closeup of catalpa

How to prune Catalpa

The deciduous Golden Indian Bean Tree (Catalpa) has large, exotic leaves, upright panicles of bell-shaped flowers in late summer, followed by slender, ornamental seed pods in autumn. Left to grow, it can reach heights of 12m, but when regularly pollarded, makes a fantastic large shrub at the back of a border. Here’s how to prune your catalpa.

How and when to prune a catalpa

Catalpa x erubescens 'Purpurea' from T&M
White flowers of ‘Purpurea’ look striking against its purple-black leaves
Image: Catalpa x erubescens 'Purpurea' from Thompson & Morgan

For regular catalpa trees, prune between late autumn and late winter when they’re dormant. They respond well to hard pruning so don’t be afraid to take out larger branches if needed. Remember to always make a cut just above a bud and at an angle facing away from the bud.

How and when to pollard a catalpa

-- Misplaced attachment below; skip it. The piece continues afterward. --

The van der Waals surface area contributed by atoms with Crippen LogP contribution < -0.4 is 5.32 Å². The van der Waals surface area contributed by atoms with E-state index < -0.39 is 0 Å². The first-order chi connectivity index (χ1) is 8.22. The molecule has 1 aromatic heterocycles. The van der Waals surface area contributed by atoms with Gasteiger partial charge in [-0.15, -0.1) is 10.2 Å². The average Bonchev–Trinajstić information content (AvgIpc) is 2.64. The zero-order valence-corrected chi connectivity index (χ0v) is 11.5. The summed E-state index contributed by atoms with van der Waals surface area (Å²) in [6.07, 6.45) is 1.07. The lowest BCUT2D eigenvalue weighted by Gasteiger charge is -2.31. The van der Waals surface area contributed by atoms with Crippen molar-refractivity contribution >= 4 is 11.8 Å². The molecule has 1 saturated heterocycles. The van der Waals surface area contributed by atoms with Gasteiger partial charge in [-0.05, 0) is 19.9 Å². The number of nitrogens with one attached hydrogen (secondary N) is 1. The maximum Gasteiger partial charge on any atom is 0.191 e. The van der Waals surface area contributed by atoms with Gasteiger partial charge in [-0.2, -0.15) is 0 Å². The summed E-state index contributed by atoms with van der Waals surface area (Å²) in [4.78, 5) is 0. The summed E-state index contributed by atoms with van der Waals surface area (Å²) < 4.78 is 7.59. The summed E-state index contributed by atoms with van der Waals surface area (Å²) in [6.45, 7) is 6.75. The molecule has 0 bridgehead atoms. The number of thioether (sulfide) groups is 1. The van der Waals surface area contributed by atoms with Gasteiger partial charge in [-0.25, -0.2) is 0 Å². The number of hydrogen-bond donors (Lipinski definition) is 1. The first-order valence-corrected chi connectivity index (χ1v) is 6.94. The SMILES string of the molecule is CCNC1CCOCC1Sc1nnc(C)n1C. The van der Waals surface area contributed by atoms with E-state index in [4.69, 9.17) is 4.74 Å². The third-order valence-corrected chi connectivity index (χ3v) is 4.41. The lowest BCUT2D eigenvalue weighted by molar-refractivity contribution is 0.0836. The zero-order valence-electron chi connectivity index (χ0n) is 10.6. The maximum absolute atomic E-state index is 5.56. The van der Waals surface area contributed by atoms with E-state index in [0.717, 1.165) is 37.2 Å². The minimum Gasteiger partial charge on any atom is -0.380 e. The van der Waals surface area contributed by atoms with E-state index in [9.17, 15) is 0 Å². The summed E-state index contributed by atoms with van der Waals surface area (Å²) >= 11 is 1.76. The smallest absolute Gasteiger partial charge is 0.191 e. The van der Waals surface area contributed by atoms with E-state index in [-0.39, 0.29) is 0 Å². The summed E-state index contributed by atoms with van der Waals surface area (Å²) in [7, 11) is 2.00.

If you want to pollard your catalpa, you’re in luck – it’s one of just a few trees that respond well to this treatment. Not only does it restrict the height to that of a large shrub, it encourages the catalpa to produce larger and more striking leaves. 

  • • Pollarding is best done from late January to March. 

  • • Grow your young tree to the height required - usually about 90-150cm.

  • • From one main trunk, choose 3-5 of the strongest and best placed branches to form the ‘scaffold’. This is the framework back to which the tree will be trimmed each year.

  • • With a pruning saw, cut the stems back hard to within 10cm of the stem, just above a pair of buds. 

  • • Neat cuts will heal more quickly and prevent disease.

  • • Apply fertiliser and mulch.

  • • Continue the same process every one to three years as required, always pruning slightly above previous pollarding cuts to avoid going back into old wood. 

  • • Thin out overcrowded new growth as the tree matures and remove new shoots to create an even balance. 

  • • Remove shoots from the main trunk and keep the centre of the tree open to allow light and air to circulate. 

Banner image: imageportal/ Shutterstock

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